Rapid changes in technology are enabling businesses to gather more information, perform more detailed data analysis and serve customers in ways no one would have imagined possible a decade ago. However, these advancements can also create troubling security vulnerabilities and increase the risk for massive data breaches.
With 2019 set to be one of the worst years in history for security incidents, IT and cybersecurity experts need to consider how new trends in identity and access management (IAM) may provide added protection for sensitive personal and business data against an ever-increasing range of security threats.
The Worst Year Ever for Data Breaches?
The first half of 2019 saw over 4.1 billion records exposed in data breaches of various sizes. Three of the breaches rank among the 10 largest incidents of all time, and the business sector accounted for 85% of exposed records. Eight of the breaches occurring the first and second quarters of the year exposed 100 million or more records each, amounting to 3.2 billion records overall.
According to the 2019 MidYear QuickView Data Breach Report from Risk Based Security, these shocking totals represent a 54% year-over-year increase in breaches and a 52% increase in the number of records exposed. Although most of the data didn’t include personal information such as Social Security numbers, 70% of records consisted of email addresses, and 64% contained email passwords. Hackers gaining access to this information could use it to send phishing messages from legitimate accounts and easily spread malware throughout business networks.
Small businesses aren’t immune to the increase in breach activity. While there were a number of large breaches, the majority of events exposed 10,000 or fewer records, and unsecured databases were the most common cause. This shatters any illusion smaller companies may have about whether strong security protocols and routine security and access audits are really necessary.
Breach News: A Recent Overview
A quick look at security headlines reveals consistent problems with data breaches across industries. One of the most recent, announced by Capital One on August 4, 2019, occurred between March 22 and 23, 2019 and compromised customer information dating back to 2005. Data included customers’ names, addresses, bank account numbers, account balances, credit scores and credit limits, as well as both U.S. Social Security numbers and Canadian Social Insurance numbers.
The web hosting company Hostinger was also recently subject to a breach, which affected as many as 14 million users. Hackers gained access to hashed password, email address and username data. Hostinger responded by resetting the passwords on every user account and upgrading the algorithm the company uses to hash sensitive data.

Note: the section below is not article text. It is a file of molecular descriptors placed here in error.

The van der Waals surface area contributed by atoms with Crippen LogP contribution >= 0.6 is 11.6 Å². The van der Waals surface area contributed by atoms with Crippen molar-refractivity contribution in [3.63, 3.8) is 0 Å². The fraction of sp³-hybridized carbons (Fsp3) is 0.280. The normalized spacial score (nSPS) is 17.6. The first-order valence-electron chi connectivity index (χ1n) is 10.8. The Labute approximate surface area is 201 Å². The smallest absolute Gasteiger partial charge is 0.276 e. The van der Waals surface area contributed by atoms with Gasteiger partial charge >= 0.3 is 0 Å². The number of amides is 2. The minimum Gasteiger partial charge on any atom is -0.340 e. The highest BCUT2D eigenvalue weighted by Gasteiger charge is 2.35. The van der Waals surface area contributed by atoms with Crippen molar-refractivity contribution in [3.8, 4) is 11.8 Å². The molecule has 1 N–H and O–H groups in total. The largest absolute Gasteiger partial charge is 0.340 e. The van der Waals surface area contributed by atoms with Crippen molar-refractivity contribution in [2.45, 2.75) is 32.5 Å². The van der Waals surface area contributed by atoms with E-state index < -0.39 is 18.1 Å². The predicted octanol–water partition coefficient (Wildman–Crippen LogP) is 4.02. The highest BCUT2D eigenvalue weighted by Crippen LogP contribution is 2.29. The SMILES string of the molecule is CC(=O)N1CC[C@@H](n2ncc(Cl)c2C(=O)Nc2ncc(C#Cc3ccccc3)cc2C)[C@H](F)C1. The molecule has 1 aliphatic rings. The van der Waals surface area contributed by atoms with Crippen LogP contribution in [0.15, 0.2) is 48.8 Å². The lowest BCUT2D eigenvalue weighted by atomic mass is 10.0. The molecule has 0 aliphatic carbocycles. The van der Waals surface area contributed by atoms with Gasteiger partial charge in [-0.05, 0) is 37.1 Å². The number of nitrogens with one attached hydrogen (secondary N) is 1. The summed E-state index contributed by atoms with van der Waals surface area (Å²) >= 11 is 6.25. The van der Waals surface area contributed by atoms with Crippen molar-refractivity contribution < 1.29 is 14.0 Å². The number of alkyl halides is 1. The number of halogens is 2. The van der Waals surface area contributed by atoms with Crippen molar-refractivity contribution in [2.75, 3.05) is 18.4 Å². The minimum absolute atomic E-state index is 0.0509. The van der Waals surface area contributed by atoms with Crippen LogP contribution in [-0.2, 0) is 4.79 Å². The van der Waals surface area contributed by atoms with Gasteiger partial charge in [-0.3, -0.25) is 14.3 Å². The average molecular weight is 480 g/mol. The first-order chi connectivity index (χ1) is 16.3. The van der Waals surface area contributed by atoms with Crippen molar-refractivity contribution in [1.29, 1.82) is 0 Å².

Other well-known companies, including State Farm, CafePress and Quest Diagnostics, have also been targets for data theft in recent months, which shows no company can consider itself safe from malicious third parties. The health care sector is particularly vulnerable, which is made evident by breaches at organizations such as Grays Harbor Community Hospital, NCH Healthcare, Medico and Amarin Pharma. From phishing to ransomware, these entities have fallen victim to common security issues, many of which can be addressed through better access management.
2020 IAM Trends to Watch
In the wake of such a large wave of security incidents, new trends are emerging. Some are updates of current IAM protocols, but others represent significant changes in the way businesses manage user identities and network access. IT professionals should consider how these developing and evolving trends could reduce vulnerabilities and provide better data protection:
• Adoption of blockchain-based self-sovereign identities and decentralizing identity data storage
• Switching from two-factor authentication to “n-factor,” the use of as many identifiers as necessary to ensure security in enterprise networks
• Using big data analytics in tandem with artificial intelligence and machine learning to establish flexible, attribute-based access control (ABAC) and prevent unauthorized access by identifying deviations in user behavior and reacting in real time,
• Incorporating identity analytics to improve provisioning and offer better visibility of how data is used once access is granted
• Moving away from the principle of least privilege to provide all users with access to non-critical resources, applications and data, which allows more focus to be placed on protecting critical digital assets
• Utilizing edge computing to move security activities away from central databases and provide better coverage for internet of things (IoT) devices
• Addressing the inherent security issues with biometric identification as an increasing number of businesses adopt biometric authenticators
These trends and tools offer potential solutions for closing security gaps and shielding sensitive data, but proper implementation is essential in order for businesses to realize the full benefits of a robust security protocol. Continuing assessments, routine security audits and instruction in how to apply better IAM tactics in a variety of use cases can help business owners and executives make proactive decisions to keep digital assets safe.